Modern High Density Digital Recorders are ideal devices for the storage of large amounts of digital and/or wideband analog data. Ruggedized versions of these recorders are currently available and are supporting many military and commercial flight test applications. However, in certain cases, the storage format becomes very critical, e.g., when a large number of data types are involved, or when channel- to-channel correlation is critical, or when the original data source must be accurately recreated during post mission analysis. A properly designed storage format will not only preserve data quality, but will yield the maximum storage capacity and record time for any given recorder family or data type. This paper describes a multiplex/demultiplex technique that formats multiple high speed data sources into a single, common format for recording. The method is compatible with many popular commercial recorder standards such as DCRsi, VLDS, and DLT. Types of input data typically include PCM, wideband analog data, video, aircraft data buses, avionics, voice, time code, and many others. The described method preserves tight data correlation with minimal data overhead. The described technique supports full reconstruction of the original input signals during data playback. Output data correlation across channels is preserved for all types of data inputs. Simultaneous real- time data recording and reconstruction are also supported.
In 1995 the F/A-18 TAC RECCE Program was expanded beyond the initial electro-optic and infrared image recording capability of the Advanced Tactical Air Reconnaissance System (ATARS). The program now also includes integration of new high-resolution Synthetic Aperture Radar (SAR) reconnaissance modes and air-to-ground data link of ATARS and SAR image data. Delivery of the first reconnaissance equipment production units and fleet release is scheduled for 1998. F/A-18D two-seat aircraft will be retrofit with the RECCE equipment and designated F/A-18D(RC) (Reconnaissance Capable). This presentation describes recent F/A-18D(RC) operational assessment results, tactical reconnaissance equipment, functions, and interfaces for the 1998 fleet release. The equipment consists of the ATARS, the aircraft RECCE kit (access door, sensor windows, fairings), the upgraded APG-73 radar, and the data link pod. Functions include mission planning, automatic and manual acquisition of RECCE targets, image data recording, crew-station image review and edit, and data link. Interfaces include those with the Tactical Automated Mission Planning System, ground exploitation stations, and the aircraft carrier environment.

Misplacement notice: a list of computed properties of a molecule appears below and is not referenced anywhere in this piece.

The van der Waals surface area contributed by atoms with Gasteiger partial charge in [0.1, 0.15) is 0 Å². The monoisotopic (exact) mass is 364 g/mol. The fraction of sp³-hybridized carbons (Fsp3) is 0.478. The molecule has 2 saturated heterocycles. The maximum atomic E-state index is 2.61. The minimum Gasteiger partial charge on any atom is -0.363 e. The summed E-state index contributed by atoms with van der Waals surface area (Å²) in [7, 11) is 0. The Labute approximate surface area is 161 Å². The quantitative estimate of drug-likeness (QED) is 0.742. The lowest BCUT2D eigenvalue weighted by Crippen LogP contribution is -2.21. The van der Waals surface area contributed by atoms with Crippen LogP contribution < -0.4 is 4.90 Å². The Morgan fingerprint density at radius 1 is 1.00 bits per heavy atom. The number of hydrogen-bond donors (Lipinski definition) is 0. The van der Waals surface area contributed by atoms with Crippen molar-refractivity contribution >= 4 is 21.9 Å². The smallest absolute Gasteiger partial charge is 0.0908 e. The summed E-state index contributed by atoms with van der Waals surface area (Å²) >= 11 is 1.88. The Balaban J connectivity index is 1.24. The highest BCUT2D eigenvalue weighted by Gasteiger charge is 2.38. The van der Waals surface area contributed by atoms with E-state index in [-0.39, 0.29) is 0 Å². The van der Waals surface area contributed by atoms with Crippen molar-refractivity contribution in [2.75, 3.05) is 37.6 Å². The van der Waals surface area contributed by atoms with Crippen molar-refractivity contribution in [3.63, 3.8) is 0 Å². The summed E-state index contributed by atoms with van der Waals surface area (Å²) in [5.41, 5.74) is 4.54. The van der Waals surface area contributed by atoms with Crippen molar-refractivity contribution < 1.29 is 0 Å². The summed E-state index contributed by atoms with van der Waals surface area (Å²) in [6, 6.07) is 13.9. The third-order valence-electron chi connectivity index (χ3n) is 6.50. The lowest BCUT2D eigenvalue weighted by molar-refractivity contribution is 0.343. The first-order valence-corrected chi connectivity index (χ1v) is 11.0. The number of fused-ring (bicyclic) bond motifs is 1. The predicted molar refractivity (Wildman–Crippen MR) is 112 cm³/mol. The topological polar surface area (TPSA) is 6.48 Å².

Aerial reconnaissance, defined herein as the exploration of an area with air or space borne imaging systems for intelligence purposes, has a long and interesting history, and continues to thrive today. It has become a critical tool both in establishing military superiority and in keeping world peace. The reason aerial reconnaissance remains so important to the nations of the world is that the means by which it is performed and its information products continue to advance. The ever increasing capabilities of the imaging systems and usage of their products is driven by the extent to which their performance can be characterized and the product information communicated. This paper presents a historical review of the methods used for the evaluation of aerial reconnaissance system performance. The progression from long-used resolution methods, to today's use of imagery interpretability rating scales is described. Particular emphasis is paid to the CORONA years, a time in which much of the metric development work was accomplished.